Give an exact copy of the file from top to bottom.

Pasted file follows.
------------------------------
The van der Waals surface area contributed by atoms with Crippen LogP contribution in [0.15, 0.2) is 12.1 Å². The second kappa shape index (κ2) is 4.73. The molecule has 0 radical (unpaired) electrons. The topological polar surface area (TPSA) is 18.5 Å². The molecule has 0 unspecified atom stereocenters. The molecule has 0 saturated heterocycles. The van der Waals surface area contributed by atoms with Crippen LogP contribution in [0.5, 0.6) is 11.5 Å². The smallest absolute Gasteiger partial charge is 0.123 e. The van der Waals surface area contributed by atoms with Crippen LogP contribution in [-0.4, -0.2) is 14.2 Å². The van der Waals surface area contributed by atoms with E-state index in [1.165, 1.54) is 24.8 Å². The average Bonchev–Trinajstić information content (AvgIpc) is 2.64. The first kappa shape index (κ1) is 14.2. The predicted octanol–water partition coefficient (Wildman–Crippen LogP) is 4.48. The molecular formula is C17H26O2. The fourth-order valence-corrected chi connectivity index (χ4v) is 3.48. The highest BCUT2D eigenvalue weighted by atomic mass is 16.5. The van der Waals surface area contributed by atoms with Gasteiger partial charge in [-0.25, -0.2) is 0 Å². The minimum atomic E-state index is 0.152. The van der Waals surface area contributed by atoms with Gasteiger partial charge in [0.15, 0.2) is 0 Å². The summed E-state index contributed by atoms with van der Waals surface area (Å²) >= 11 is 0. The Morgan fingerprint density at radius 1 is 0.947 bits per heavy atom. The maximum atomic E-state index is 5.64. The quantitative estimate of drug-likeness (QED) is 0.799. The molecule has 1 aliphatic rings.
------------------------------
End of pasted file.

The van der Waals surface area contributed by atoms with Crippen LogP contribution in [0.15, 0.2) is 12.1 Å². The second kappa shape index (κ2) is 4.73. The molecule has 0 radical (unpaired) electrons. The topological polar surface area (TPSA) is 18.5 Å². The molecule has 0 unspecified atom stereocenters. The molecule has 0 saturated heterocycles. The van der Waals surface area contributed by atoms with Crippen LogP contribution in [0.5, 0.6) is 11.5 Å². The smallest absolute Gasteiger partial charge is 0.123 e. The van der Waals surface area contributed by atoms with Crippen LogP contribution in [-0.4, -0.2) is 14.2 Å². The van der Waals surface area contributed by atoms with E-state index in [1.165, 1.54) is 24.8 Å². The average Bonchev–Trinajstić information content (AvgIpc) is 2.64. The first kappa shape index (κ1) is 14.2. The predicted octanol–water partition coefficient (Wildman–Crippen LogP) is 4.48. The molecular formula is C17H26O2. The fourth-order valence-corrected chi connectivity index (χ4v) is 3.48. The highest BCUT2D eigenvalue weighted by atomic mass is 16.5. The van der Waals surface area contributed by atoms with Gasteiger partial charge in [-0.25, -0.2) is 0 Å². The minimum atomic E-state index is 0.152. The van der Waals surface area contributed by atoms with Gasteiger partial charge in [0.15, 0.2) is 0 Å². The summed E-state index contributed by atoms with van der Waals surface area (Å²) >= 11 is 0. The Morgan fingerprint density at radius 1 is 0.947 bits per heavy atom. The maximum atomic E-state index is 5.64. The quantitative estimate of drug-likeness (QED) is 0.799. The molecule has 1 aliphatic rings.